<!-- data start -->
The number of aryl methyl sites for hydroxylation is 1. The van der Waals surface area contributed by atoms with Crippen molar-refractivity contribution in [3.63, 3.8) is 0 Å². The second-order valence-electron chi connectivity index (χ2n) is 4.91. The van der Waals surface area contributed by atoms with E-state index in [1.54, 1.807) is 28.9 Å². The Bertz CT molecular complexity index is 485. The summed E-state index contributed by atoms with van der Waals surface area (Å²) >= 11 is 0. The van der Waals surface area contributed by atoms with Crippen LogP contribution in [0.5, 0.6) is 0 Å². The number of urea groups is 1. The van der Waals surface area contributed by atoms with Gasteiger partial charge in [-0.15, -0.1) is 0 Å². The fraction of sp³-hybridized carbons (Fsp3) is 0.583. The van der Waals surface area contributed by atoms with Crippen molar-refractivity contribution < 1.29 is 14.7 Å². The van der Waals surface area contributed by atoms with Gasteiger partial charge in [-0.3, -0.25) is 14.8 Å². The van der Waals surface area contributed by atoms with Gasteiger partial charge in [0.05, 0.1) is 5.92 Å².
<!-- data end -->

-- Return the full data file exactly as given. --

The number of aryl methyl sites for hydroxylation is 1. The van der Waals surface area contributed by atoms with Crippen molar-refractivity contribution in [3.63, 3.8) is 0 Å². The second-order valence-electron chi connectivity index (χ2n) is 4.91. The van der Waals surface area contributed by atoms with E-state index in [1.54, 1.807) is 28.9 Å². The Bertz CT molecular complexity index is 485. The summed E-state index contributed by atoms with van der Waals surface area (Å²) >= 11 is 0. The van der Waals surface area contributed by atoms with Crippen LogP contribution in [0.5, 0.6) is 0 Å². The number of urea groups is 1. The van der Waals surface area contributed by atoms with Gasteiger partial charge in [-0.15, -0.1) is 0 Å². The fraction of sp³-hybridized carbons (Fsp3) is 0.583. The van der Waals surface area contributed by atoms with Crippen molar-refractivity contribution < 1.29 is 14.7 Å². The van der Waals surface area contributed by atoms with Gasteiger partial charge in [-0.3, -0.25) is 14.8 Å². The van der Waals surface area contributed by atoms with Gasteiger partial charge in [0.05, 0.1) is 5.92 Å².